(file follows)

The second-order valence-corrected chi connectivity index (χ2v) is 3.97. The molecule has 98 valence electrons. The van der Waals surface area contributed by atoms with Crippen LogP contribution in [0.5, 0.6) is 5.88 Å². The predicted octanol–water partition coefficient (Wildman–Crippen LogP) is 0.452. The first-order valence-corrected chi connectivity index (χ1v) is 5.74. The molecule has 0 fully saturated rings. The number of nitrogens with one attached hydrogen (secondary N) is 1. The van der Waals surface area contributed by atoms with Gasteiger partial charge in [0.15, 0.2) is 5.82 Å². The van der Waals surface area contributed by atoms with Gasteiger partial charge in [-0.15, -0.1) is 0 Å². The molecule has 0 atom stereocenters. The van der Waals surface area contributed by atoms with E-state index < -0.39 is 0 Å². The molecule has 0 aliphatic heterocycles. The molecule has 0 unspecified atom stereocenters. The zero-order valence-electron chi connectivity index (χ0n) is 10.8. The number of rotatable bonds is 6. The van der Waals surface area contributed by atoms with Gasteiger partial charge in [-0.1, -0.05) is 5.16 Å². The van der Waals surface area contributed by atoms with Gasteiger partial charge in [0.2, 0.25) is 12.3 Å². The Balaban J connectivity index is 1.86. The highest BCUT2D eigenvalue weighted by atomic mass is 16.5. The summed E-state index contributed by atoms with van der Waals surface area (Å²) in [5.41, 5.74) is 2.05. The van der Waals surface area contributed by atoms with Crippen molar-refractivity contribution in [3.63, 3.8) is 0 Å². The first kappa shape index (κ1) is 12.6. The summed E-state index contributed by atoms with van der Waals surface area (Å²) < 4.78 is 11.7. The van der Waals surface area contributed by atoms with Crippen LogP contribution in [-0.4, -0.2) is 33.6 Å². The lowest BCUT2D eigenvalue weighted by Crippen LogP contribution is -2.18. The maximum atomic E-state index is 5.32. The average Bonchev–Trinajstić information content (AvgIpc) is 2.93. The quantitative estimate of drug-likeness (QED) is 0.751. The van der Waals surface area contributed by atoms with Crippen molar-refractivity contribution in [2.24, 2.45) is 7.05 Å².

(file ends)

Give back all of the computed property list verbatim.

The second-order valence-corrected chi connectivity index (χ2v) is 3.97. The molecule has 98 valence electrons. The van der Waals surface area contributed by atoms with Crippen LogP contribution in [0.5, 0.6) is 5.88 Å². The predicted octanol–water partition coefficient (Wildman–Crippen LogP) is 0.452. The first-order valence-corrected chi connectivity index (χ1v) is 5.74. The molecule has 0 fully saturated rings. The number of nitrogens with one attached hydrogen (secondary N) is 1. The van der Waals surface area contributed by atoms with Gasteiger partial charge in [0.15, 0.2) is 5.82 Å². The van der Waals surface area contributed by atoms with Gasteiger partial charge in [-0.15, -0.1) is 0 Å². The molecule has 0 atom stereocenters. The van der Waals surface area contributed by atoms with E-state index < -0.39 is 0 Å². The molecule has 0 aliphatic heterocycles. The molecule has 0 unspecified atom stereocenters. The zero-order valence-electron chi connectivity index (χ0n) is 10.8. The number of rotatable bonds is 6. The van der Waals surface area contributed by atoms with Gasteiger partial charge in [-0.1, -0.05) is 5.16 Å². The van der Waals surface area contributed by atoms with Gasteiger partial charge in [0.2, 0.25) is 12.3 Å². The Balaban J connectivity index is 1.86. The highest BCUT2D eigenvalue weighted by atomic mass is 16.5. The summed E-state index contributed by atoms with van der Waals surface area (Å²) in [5.41, 5.74) is 2.05. The van der Waals surface area contributed by atoms with Crippen molar-refractivity contribution in [3.63, 3.8) is 0 Å². The first kappa shape index (κ1) is 12.6. The summed E-state index contributed by atoms with van der Waals surface area (Å²) < 4.78 is 11.7. The van der Waals surface area contributed by atoms with Crippen LogP contribution in [-0.4, -0.2) is 33.6 Å². The lowest BCUT2D eigenvalue weighted by Crippen LogP contribution is -2.18. The maximum atomic E-state index is 5.32. The average Bonchev–Trinajstić information content (AvgIpc) is 2.93. The quantitative estimate of drug-likeness (QED) is 0.751. The van der Waals surface area contributed by atoms with Crippen molar-refractivity contribution in [2.24, 2.45) is 7.05 Å².